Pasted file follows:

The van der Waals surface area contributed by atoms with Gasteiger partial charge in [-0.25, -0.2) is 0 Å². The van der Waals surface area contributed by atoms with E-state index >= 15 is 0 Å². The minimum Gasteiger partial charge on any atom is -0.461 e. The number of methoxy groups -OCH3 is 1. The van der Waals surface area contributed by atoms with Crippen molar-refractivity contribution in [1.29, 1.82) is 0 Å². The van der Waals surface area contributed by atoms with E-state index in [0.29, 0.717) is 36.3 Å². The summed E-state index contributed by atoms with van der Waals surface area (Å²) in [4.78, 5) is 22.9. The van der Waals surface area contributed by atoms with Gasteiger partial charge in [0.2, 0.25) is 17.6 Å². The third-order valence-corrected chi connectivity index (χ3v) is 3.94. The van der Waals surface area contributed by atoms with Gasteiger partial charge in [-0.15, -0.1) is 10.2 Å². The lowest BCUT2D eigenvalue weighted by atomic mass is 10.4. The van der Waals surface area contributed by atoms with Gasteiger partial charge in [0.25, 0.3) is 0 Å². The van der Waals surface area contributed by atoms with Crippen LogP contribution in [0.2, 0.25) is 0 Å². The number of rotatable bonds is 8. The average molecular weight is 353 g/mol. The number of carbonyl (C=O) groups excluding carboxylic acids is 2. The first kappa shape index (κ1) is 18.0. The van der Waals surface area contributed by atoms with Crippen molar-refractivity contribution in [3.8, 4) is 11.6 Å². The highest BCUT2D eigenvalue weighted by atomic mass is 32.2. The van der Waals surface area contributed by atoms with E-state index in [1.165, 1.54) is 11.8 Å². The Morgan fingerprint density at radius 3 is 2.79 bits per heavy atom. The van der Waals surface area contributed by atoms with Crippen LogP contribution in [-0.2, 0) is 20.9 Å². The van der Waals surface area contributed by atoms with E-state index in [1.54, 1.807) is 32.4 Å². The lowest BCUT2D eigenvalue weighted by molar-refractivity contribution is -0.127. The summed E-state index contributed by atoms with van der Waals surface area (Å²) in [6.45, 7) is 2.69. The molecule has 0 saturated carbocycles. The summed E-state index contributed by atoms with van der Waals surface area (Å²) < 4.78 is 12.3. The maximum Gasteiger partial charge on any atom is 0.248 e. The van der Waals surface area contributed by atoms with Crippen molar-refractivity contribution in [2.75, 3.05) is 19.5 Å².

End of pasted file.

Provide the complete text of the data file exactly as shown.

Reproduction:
The van der Waals surface area contributed by atoms with Gasteiger partial charge in [-0.25, -0.2) is 0 Å². The van der Waals surface area contributed by atoms with E-state index >= 15 is 0 Å². The minimum Gasteiger partial charge on any atom is -0.461 e. The number of methoxy groups -OCH3 is 1. The van der Waals surface area contributed by atoms with Crippen molar-refractivity contribution in [1.29, 1.82) is 0 Å². The van der Waals surface area contributed by atoms with E-state index in [0.29, 0.717) is 36.3 Å². The summed E-state index contributed by atoms with van der Waals surface area (Å²) in [4.78, 5) is 22.9. The van der Waals surface area contributed by atoms with Gasteiger partial charge in [0.2, 0.25) is 17.6 Å². The third-order valence-corrected chi connectivity index (χ3v) is 3.94. The van der Waals surface area contributed by atoms with Gasteiger partial charge in [-0.15, -0.1) is 10.2 Å². The lowest BCUT2D eigenvalue weighted by atomic mass is 10.4. The van der Waals surface area contributed by atoms with Gasteiger partial charge in [0.25, 0.3) is 0 Å². The van der Waals surface area contributed by atoms with Crippen LogP contribution in [0.2, 0.25) is 0 Å². The number of rotatable bonds is 8. The average molecular weight is 353 g/mol. The number of carbonyl (C=O) groups excluding carboxylic acids is 2. The first kappa shape index (κ1) is 18.0. The van der Waals surface area contributed by atoms with Crippen molar-refractivity contribution in [3.8, 4) is 11.6 Å². The highest BCUT2D eigenvalue weighted by atomic mass is 32.2. The van der Waals surface area contributed by atoms with E-state index in [1.165, 1.54) is 11.8 Å². The Morgan fingerprint density at radius 3 is 2.79 bits per heavy atom. The van der Waals surface area contributed by atoms with Crippen LogP contribution in [-0.2, 0) is 20.9 Å². The van der Waals surface area contributed by atoms with E-state index in [1.54, 1.807) is 32.4 Å². The lowest BCUT2D eigenvalue weighted by molar-refractivity contribution is -0.127. The summed E-state index contributed by atoms with van der Waals surface area (Å²) in [6.45, 7) is 2.69. The molecule has 0 saturated carbocycles. The summed E-state index contributed by atoms with van der Waals surface area (Å²) < 4.78 is 12.3. The maximum Gasteiger partial charge on any atom is 0.248 e. The van der Waals surface area contributed by atoms with Crippen molar-refractivity contribution in [2.75, 3.05) is 19.5 Å².